BigQuery: Using multiple cursors / rectangular selection in BigQuery UI – Pascal Landau

Multiple keyboard shortcuts usable in the BigQuery UI are listed in the
official documentation, though the one for
using multiple cursors is missing:

ALT + left-mouse-button-drag

Using multiple cursors in the BigQuery UI via ATL + left mouse drag


  • keep the ALT key pressed first and then click the left mouse button and drag it up or down vertically
  • the same hotkeys can be used to draw a rectangular selection (aka column selection)
    Rectangular / column selection in BigQuery
  • using ALT + LEFT and ALT + RIGHT will position one (or all) cursors at the beginning respectively end of the line

Use cases

We often deal with multiple datasets and tables that have the exact same structure, e.g. due to sharding. In those cases it’s
often required to modify different parts of the query in the exact same way so that multiple cursors come in handy.

Routing in Slim 4 – Rob Allen

Routing in Slim 4 works pretty much exactly the same as in Slim 3. They are used to map a URL that the browser requests to a specific handler that executes the code for that particular page or API endpoint. You can also attach middleware that will only be run when that route is matched.

The route in the slim4-starter looks like this:

$app->get('/[{name}]', HomePageHandler::class);

It is made up of the method, the pattern and the handler.

The method

Slim’s App object contains a number of helper methods for defining routes. The important ones are:

$app->get($pattern, $handler) For responding to an HTTP GET request
$app->post($pattern, $handler) For responding to an HTTP POST request
$app->put($pattern, $handler) For responding to an HTTP PUT request
$app->delete($pattern, $handler) For responding to an HTTP DELETE request
$app->map(['GET', 'POST'], $pattern, $handler) For responding to more than one HTTP method with the same handler

You can probably spot the naming convention!

The pattern

The $pattern parameter contains the path that you want to match. Internally, Slim uses FastRoute and the pattern syntax comes from there. This is a regex based system and has a number of ways to match:

Literal '/news' Matches the string as typed
Placeholder '/news/{id}' Use braces to create a placeholder that is a variable available to your handler
Placeholder pattern match '/news/article-{id:[0-9]+}' Only matches if the text for the placeholder matches the regular expression (digits only in this example)
Optional '/news[/{year}[/{month}]]' Use square brackets for optional segments. These can be nested.

The slim4-starter route’s pattern is ''/[{name}]'> This will match / and also any other string that does not contain a /, such as /rob.

The handler

The $handler parameter is the code that will be called when the route is matched. This can be any PHP callable or a string.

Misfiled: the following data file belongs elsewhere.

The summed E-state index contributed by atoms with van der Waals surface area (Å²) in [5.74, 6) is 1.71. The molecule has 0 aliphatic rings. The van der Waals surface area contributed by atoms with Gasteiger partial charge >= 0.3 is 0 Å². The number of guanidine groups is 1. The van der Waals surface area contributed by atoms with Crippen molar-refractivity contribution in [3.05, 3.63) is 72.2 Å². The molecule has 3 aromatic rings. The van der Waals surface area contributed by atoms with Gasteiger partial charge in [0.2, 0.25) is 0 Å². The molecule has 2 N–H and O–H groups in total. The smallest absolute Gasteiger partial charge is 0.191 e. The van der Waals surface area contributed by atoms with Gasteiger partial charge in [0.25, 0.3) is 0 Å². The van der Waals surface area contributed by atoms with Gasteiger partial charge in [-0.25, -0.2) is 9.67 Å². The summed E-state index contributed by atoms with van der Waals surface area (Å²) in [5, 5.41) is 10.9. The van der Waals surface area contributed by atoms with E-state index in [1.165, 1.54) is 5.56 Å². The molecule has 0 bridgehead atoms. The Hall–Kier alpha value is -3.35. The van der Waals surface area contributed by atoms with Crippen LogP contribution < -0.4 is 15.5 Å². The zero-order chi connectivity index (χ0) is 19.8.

If it is a string, then it needs to be either the name of a class or the name of a key in your dependency injection container’s configuration. The class class should implement PSR-15’s RequestHandlerInterface though it can also be any class that implements __invoke().

If you are using a DIC, then Slim will try and retrieve your handler from it, so that you can ensure that any dependencies that the handler needs can be injected. If the DIC cannot provide the handler or you’re not using a DIC, then Slim will instantiate it directly.

The HomePageHandler class in slim4-starter is a PSR-15 RequestHandler and looks like this:

<?php declare(strict_types=1); namespace App\Handler; use Psr\Http\Message\ResponseInterface;
use Psr\Http\Message\ServerRequestInterface;
use Psr\Http\Server\RequestHandlerInterface;
use Psr\Log\LoggerInterface;
use Slim\Psr7\Response; class HomePageHandler implements RequestHandlerInterface
{ private $logger; public function __construct(LoggerInterface $logger) { $this->logger = $logger; } public function handle(ServerRequestInterface $request): ResponseInterface { $this->logger->info('Home page handler dispatched'); $name = $request->getAttribute('name', 'world'); $response = new Response(); $response->getBody()->write("Hello $name"); return $response; }

In this case the handle() method is called by Slim and we must return a PSR-7 Response. We’re using a dependency injection container (PHP-DI) and it injects a logger into our handler so that we can log what we’re doing when we handle a request.

The route object

When you add a route to Slim, a route object is returned. There’s a few useful things you can do with it.

Firstly you can set a name for the route:

$route = $a

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PHP 7.4.1 Released! – PHP: Hypertext Preprocessor

PHP 7.4.1 Release AnnouncementThe PHP development team announces the immediate availability of PHP 7.4.1. This is a security release which also contains several bug fixes.All PHP 7.4 users are encouraged to upgrade to this version.For source downloads of PHP 7.4.1 please visit our downloads page, Windows source and binaries can be found on The list of changes is recorded in the ChangeLog.

PHP 7.3.13 Released – PHP: Hypertext Preprocessor

The PHP development team announces the immediate availability of PHP 7.3.13. This is a security release which also contains several bug fixes.All PHP 7.3 users are encouraged to upgrade to this version.For source downloads of PHP 7.3.13 please visit our downloads page, Windows source and binaries can be found on The list of changes is recorded in the ChangeLog.

PHP 7.2.26 Released – PHP: Hypertext Preprocessor

The PHP development team announces the immediate availability of PHP 7.2.26. This is a security release which also contains several minor bug fixes.All PHP 7.2 users are encouraged to upgrade to this version.For source downloads of PHP 7.2.26 please visit our downloads page, Windows source and binaries can be found on The list of changes is recorded in the ChangeLog.

Defining a custom filter and sorter for Sculpin content types – Matthias Noback

This blog runs on Sculpin, a static site generator. The generator itself runs on Symfony, which for me makes it easy to extend. However, I find that if you want something special, it can usually be done, but it may take several hours to get it right. In the end though, the solution is often quite elegant.

A custom content type for events

One custom feature I wanted for this website was a list of events (conference talks, trainings, etc.). Sculpin’s documentation suggests using a custom content type for that. This allows you to create a directory with files, each of which will be considered an “event”.

Setting up a custom content type is usually quite easy: